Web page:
If the landlord commits a significant and intentional violation of CC § 1954, the tenant can receive up to $2,000. CC § 1940.2(b). 

3. Appropriating the tenant's valuable belongings

A common scenario is where the tenant breaks the lease early and the landlord is relegated re-renting the unit as required by law. CC § 1951.2. The tenant will often leave behind belongings, e.g. clothes, furniture and/or appliances. The landlord will then decide that since the tenant put them in a bind, the landlord will return the favor by appropriating their possessions left behind. Surprisingly, a landlord is legally able to keep the tenant's property provided the landlord has served them with a notice of abandonment and the value of the property is less than $300. CC § 1988(a). However, if the value of the property is above $300, the landlord is obligated to sell the property at public auction.  CC §1993.07. 

Since the landlord is granted the discretion to appraise the value of the tenant's belongings and is probably disgruntled that the tenant left behind some possessions, it is easy to see that this situation is ripe for abuse. For example, the landlord can easily devalue or deflate the true value of the items because there is no check on their discretion, plus they already view the tenant in a negative light for breaking the lease early. Moreover, many tenants are not prepared to litigate over a $275 couch and $50 mattress that the landlord misappropriated since attorneys charge that for an hour of time typically. Still, a landlord should know that just because the tenant left behind some property, this does not give them a license to appropriate the item for their own personal use. Rather the landlord needs to value the items and then make the appropriate legal determination.

4. Improperly raising rent for a month-to-month tenancy

When a new landlord takes over, he or she often likes to increase rent to put their unique stamp on the situation. In other words, the new landlord wants to show that they are in charge. However, California law is very specific as to when rent increases become effective. If the rent increase is 10% or less of the rent charged during the 12 months preceding the increase, the landlord needs to give 30-day notice before the rent increase becomes effective. CC §827(b)(2). If the rent increase is more than 10% of the rent charged during the 12 months preceding the increase, the landlord needs to give 60-day notice before the rent increase becomes effective. CC §827(b)(2).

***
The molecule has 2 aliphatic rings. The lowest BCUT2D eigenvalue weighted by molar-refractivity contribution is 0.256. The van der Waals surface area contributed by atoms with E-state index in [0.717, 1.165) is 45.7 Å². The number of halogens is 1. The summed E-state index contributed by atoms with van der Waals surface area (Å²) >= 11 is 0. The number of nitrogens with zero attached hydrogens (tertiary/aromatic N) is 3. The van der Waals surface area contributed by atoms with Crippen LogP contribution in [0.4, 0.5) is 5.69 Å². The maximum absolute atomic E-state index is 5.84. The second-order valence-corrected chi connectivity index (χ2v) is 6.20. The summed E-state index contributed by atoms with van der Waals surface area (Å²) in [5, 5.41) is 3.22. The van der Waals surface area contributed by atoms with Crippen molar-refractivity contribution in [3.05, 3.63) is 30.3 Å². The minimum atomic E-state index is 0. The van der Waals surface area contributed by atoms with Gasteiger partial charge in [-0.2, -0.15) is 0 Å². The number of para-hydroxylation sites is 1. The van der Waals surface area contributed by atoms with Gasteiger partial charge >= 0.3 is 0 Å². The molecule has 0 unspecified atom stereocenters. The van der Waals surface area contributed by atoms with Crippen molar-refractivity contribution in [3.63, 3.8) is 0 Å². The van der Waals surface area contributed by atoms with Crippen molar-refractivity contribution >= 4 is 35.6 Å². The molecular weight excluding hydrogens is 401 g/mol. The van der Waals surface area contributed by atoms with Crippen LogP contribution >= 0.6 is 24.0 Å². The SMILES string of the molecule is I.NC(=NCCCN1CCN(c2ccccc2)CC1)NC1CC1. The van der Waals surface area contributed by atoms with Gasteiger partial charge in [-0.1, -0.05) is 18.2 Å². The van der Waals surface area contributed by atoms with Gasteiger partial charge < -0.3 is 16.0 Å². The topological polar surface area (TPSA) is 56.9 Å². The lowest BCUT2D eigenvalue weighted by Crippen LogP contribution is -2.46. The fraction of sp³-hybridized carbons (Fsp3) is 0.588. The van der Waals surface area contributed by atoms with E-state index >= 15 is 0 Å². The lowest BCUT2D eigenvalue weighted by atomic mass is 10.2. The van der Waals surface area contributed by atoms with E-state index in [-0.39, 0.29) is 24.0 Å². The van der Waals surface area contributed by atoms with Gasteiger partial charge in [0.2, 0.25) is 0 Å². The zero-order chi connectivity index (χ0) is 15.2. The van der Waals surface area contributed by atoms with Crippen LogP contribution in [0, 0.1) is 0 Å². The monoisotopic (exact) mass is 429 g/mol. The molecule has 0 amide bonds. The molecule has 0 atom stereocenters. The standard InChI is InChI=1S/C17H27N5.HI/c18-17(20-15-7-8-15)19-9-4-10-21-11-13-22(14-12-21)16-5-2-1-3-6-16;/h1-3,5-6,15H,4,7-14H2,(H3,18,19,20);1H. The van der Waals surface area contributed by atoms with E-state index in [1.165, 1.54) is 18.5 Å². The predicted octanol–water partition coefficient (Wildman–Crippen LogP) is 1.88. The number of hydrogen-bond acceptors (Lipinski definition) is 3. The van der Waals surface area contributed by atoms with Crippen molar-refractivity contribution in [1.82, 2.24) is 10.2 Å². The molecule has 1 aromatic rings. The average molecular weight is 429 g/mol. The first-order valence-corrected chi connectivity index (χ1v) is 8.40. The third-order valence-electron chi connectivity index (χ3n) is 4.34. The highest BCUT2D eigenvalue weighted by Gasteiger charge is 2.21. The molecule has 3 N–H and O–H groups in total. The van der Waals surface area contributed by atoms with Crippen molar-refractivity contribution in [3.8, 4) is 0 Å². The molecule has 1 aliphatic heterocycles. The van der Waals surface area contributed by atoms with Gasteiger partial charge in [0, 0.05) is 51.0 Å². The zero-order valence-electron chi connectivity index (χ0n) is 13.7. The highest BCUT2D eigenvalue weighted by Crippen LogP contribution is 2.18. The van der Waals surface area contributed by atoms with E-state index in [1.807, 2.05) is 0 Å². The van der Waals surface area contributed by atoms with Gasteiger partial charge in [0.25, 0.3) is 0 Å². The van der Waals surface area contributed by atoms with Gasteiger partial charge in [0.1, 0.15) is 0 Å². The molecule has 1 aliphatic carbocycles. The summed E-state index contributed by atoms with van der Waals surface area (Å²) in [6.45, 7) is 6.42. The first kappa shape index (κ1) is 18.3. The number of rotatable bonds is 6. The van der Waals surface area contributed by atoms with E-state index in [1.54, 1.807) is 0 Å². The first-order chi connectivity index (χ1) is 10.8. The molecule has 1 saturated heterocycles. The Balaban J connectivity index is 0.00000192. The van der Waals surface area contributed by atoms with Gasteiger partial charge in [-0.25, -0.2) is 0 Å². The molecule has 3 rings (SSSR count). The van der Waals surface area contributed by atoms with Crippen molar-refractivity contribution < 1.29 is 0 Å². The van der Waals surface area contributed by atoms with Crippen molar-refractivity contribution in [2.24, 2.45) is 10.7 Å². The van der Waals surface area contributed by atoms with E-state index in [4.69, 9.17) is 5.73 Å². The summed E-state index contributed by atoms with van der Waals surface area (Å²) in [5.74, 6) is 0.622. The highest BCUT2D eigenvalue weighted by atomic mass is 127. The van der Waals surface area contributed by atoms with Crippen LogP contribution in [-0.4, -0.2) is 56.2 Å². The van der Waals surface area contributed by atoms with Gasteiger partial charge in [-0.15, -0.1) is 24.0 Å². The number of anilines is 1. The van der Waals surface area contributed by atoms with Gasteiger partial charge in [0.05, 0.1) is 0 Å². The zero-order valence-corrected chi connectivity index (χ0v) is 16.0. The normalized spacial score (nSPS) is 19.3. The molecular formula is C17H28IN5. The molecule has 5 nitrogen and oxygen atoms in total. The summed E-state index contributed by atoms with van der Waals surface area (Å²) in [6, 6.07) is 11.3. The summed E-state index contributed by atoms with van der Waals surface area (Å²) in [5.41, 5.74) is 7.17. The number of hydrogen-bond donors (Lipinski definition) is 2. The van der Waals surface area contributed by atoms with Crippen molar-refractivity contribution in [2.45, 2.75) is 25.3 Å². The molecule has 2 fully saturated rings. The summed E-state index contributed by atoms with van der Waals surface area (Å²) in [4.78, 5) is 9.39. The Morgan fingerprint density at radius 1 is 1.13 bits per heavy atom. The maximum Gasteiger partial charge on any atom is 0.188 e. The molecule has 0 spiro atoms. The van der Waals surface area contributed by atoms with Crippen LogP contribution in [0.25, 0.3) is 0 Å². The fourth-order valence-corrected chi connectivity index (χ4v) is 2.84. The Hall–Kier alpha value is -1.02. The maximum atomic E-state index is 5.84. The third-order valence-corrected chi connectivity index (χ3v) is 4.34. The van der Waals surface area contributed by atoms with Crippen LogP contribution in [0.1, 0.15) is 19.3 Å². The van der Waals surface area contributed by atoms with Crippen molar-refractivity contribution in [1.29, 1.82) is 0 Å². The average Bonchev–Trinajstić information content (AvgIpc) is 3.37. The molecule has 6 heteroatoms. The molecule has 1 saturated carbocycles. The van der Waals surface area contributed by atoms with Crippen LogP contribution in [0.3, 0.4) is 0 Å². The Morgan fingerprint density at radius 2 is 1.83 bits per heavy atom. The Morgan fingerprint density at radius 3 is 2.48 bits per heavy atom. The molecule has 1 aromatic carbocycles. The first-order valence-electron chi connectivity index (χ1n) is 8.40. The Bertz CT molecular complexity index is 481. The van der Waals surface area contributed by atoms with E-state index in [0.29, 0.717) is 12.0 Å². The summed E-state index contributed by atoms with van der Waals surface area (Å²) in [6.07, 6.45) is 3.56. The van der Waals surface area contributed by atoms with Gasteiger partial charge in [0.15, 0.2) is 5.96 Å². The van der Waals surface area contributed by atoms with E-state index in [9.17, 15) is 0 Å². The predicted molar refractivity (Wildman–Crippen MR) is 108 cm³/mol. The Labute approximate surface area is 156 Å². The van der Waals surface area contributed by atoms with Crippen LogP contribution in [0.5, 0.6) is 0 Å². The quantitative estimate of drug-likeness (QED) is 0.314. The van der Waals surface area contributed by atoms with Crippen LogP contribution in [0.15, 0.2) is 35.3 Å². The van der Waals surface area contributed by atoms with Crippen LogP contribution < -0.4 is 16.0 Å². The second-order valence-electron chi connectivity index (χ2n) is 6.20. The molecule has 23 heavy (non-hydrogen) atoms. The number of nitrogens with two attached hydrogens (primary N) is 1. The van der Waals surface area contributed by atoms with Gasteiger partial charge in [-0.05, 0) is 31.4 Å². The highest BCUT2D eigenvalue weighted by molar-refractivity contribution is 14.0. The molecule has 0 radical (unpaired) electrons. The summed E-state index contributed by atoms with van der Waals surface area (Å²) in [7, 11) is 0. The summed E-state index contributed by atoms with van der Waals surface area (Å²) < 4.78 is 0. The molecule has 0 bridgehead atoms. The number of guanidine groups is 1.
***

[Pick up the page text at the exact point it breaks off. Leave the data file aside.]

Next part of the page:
5. Retaliating against the tenant's lawful conduct

Retaliation seldom leads to positive results in life and the landlord-tenant relationship is no different. California law bars a landlord from retaliating against a tenant who invokes his or her tenant rights. CC § 1942.5. 

A common example is where the tenant complains to a city's housing authority about the habitability of the unit and when the landlord learns of this, attempts to evict the tenant. In short, this is prohibited by California law. CC § 1942.5. Moreover, if a tenant engages in protected tenant activities, the landlord is barred for 180 days from terminating the tenancy, increasing rent or decreasing any services, if done in retaliation. CC § 1942.5. This can be particularly frustrating to a landlord because they will have to endure a tenant they clearly dislike for an additional 6 months unless the tenant leaves under their own free will. In light of this, whenever a tenant invokes the right to live in habitable unit, a landlord should not reflexively think "eviction" to eliminate the problem immediately. Instead, the landlord should constructively engage the tenant or else they run the risk of having to deal with the tenant for at least another 6 months.